On Monday, Apple will show off its latest software and hardware, including Macs and iPads, at its annual conference for developers. The most anticipated item is a new voice-controlled speaker that would compete with the Amazon Echo and Google Home devices. Fans of Warren E. Buffett -- at least those with deep pockets -- have another chance to buy the billionaire lunch. An auction for a meal with Mr. Buffett, the chief executive of Berkshire Hathaway, at Smith & Wollensky in New York City began Sunday evening and runs through Friday, with bids starting at $25,000. The entire bid will support Glide, a nonprofit group that runs antipoverty programs in San Francisco.
"This was an opportunity missed," said Michael Lamb, Pittsburgh's city controller, who has called on Uber to share the traffic data gathered by its autonomous vehicles. The deteriorating relationship between Pittsburgh and Uber offers a cautionary tale, especially as other cities consider rolling out driverless car trials from Uber, Alphabet's Waymo and others. Towns like Tempe, Ariz., have already emulated Pittsburgh and set themselves up as test areas for self-driving vehicles. Many municipalities see the experiments as an opportunity to remake their urban transportation systems and create a new tech economy. Yet Pittsburgh shows the clash of private-versus-public interests that can result.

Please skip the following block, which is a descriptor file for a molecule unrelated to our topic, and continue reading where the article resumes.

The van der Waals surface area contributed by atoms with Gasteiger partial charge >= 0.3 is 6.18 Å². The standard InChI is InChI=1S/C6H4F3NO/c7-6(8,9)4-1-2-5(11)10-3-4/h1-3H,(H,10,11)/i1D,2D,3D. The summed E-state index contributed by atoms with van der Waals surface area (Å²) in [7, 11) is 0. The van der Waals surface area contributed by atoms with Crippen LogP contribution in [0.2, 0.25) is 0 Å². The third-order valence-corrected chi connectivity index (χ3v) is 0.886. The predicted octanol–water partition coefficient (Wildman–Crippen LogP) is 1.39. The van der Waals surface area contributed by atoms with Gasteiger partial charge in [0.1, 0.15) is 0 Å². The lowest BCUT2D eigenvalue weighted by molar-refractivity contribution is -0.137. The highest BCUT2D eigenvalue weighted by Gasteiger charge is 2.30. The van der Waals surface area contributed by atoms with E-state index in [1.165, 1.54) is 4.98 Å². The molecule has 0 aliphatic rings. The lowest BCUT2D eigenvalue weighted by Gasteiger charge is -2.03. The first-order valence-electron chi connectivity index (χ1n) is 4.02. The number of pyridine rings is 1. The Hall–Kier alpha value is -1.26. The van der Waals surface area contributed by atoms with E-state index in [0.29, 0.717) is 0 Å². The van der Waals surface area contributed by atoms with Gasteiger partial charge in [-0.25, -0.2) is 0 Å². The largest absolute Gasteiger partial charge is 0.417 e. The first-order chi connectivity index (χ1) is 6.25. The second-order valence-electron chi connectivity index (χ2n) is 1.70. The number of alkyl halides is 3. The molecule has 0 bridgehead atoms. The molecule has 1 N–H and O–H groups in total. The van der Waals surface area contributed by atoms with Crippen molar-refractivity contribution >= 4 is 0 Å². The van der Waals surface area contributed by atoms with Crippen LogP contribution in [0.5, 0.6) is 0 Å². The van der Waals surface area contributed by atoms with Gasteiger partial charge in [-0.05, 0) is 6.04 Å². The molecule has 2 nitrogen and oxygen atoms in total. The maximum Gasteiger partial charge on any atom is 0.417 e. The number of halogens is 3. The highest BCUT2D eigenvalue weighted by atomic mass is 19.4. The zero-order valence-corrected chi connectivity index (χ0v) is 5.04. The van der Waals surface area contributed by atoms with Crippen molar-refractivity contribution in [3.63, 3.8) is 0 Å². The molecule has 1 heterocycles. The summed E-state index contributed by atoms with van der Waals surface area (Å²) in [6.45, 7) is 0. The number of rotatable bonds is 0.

He added that the more optimistic consumer sentiment recorded since Mr. Trump's election "hasn't translated into what's happening in dealerships where we're trying to sell cars." Moreover, the top six automakers in the American market all reported declines from their April sales a year ago, and in every case the falloff exceeded analysts' forecasts. Wall Street took notice: Shares of Ford Motor and Fiat Chrysler Automobiles were down more than 4 percent, and General Motors shares fell almost 3 percent. In April, automakers sold 1.43 million cars and trucks, down from 1.5 million a year ago. But even before those totals were reported, automakers had started preparing to trim the number of vehicles they are making, which almost always means jobs are eliminated.